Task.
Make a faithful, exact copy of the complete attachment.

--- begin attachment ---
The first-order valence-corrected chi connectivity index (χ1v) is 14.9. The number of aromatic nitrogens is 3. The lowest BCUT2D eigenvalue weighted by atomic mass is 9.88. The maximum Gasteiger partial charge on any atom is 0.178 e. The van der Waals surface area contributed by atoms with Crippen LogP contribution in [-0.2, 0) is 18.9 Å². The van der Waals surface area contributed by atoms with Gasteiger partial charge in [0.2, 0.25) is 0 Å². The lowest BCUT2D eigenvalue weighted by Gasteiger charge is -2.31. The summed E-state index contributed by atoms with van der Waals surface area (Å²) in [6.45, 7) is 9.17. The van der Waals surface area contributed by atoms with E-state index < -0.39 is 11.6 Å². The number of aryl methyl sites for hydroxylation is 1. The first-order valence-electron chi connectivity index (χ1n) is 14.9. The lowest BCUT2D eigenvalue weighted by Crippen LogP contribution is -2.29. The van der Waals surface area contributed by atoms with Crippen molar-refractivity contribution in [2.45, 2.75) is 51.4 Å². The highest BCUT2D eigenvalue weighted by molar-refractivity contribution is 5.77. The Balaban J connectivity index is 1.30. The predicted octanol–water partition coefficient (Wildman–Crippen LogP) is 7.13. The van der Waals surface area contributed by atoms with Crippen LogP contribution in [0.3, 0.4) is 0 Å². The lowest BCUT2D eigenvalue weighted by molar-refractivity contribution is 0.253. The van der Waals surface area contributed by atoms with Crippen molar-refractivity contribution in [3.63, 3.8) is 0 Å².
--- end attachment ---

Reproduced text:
The first-order valence-corrected chi connectivity index (χ1v) is 14.9. The number of aromatic nitrogens is 3. The lowest BCUT2D eigenvalue weighted by atomic mass is 9.88. The maximum Gasteiger partial charge on any atom is 0.178 e. The van der Waals surface area contributed by atoms with Crippen LogP contribution in [-0.2, 0) is 18.9 Å². The van der Waals surface area contributed by atoms with Gasteiger partial charge in [0.2, 0.25) is 0 Å². The lowest BCUT2D eigenvalue weighted by Gasteiger charge is -2.31. The summed E-state index contributed by atoms with van der Waals surface area (Å²) in [6.45, 7) is 9.17. The van der Waals surface area contributed by atoms with E-state index < -0.39 is 11.6 Å². The number of aryl methyl sites for hydroxylation is 1. The first-order valence-electron chi connectivity index (χ1n) is 14.9. The lowest BCUT2D eigenvalue weighted by Crippen LogP contribution is -2.29. The van der Waals surface area contributed by atoms with Crippen molar-refractivity contribution in [2.45, 2.75) is 51.4 Å². The highest BCUT2D eigenvalue weighted by molar-refractivity contribution is 5.77. The Balaban J connectivity index is 1.30. The predicted octanol–water partition coefficient (Wildman–Crippen LogP) is 7.13. The van der Waals surface area contributed by atoms with Crippen LogP contribution in [0.3, 0.4) is 0 Å². The lowest BCUT2D eigenvalue weighted by molar-refractivity contribution is 0.253. The van der Waals surface area contributed by atoms with Crippen molar-refractivity contribution in [3.63, 3.8) is 0 Å².